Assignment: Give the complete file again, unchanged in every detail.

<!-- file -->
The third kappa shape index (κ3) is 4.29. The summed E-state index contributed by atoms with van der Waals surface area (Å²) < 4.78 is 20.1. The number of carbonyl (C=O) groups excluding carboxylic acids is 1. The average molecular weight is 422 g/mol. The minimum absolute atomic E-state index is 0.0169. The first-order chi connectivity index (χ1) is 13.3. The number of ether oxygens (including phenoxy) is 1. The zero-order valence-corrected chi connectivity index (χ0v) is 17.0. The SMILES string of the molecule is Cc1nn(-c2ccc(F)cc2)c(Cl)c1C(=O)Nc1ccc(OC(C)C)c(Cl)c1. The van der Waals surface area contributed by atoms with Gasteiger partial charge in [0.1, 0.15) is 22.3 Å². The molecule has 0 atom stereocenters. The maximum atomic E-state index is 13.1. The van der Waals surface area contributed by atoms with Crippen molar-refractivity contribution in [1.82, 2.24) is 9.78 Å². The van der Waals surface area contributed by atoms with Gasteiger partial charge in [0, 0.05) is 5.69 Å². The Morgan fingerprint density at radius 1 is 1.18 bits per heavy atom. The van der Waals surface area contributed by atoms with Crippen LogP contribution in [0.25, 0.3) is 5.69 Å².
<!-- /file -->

The third kappa shape index (κ3) is 4.29. The summed E-state index contributed by atoms with van der Waals surface area (Å²) < 4.78 is 20.1. The number of carbonyl (C=O) groups excluding carboxylic acids is 1. The average molecular weight is 422 g/mol. The minimum absolute atomic E-state index is 0.0169. The first-order chi connectivity index (χ1) is 13.3. The number of ether oxygens (including phenoxy) is 1. The zero-order valence-corrected chi connectivity index (χ0v) is 17.0. The SMILES string of the molecule is Cc1nn(-c2ccc(F)cc2)c(Cl)c1C(=O)Nc1ccc(OC(C)C)c(Cl)c1. The van der Waals surface area contributed by atoms with Gasteiger partial charge in [0.1, 0.15) is 22.3 Å². The molecule has 0 atom stereocenters. The maximum atomic E-state index is 13.1. The van der Waals surface area contributed by atoms with Crippen molar-refractivity contribution in [1.82, 2.24) is 9.78 Å². The van der Waals surface area contributed by atoms with Gasteiger partial charge in [0, 0.05) is 5.69 Å². The Morgan fingerprint density at radius 1 is 1.18 bits per heavy atom. The van der Waals surface area contributed by atoms with Crippen LogP contribution in [0.25, 0.3) is 5.69 Å².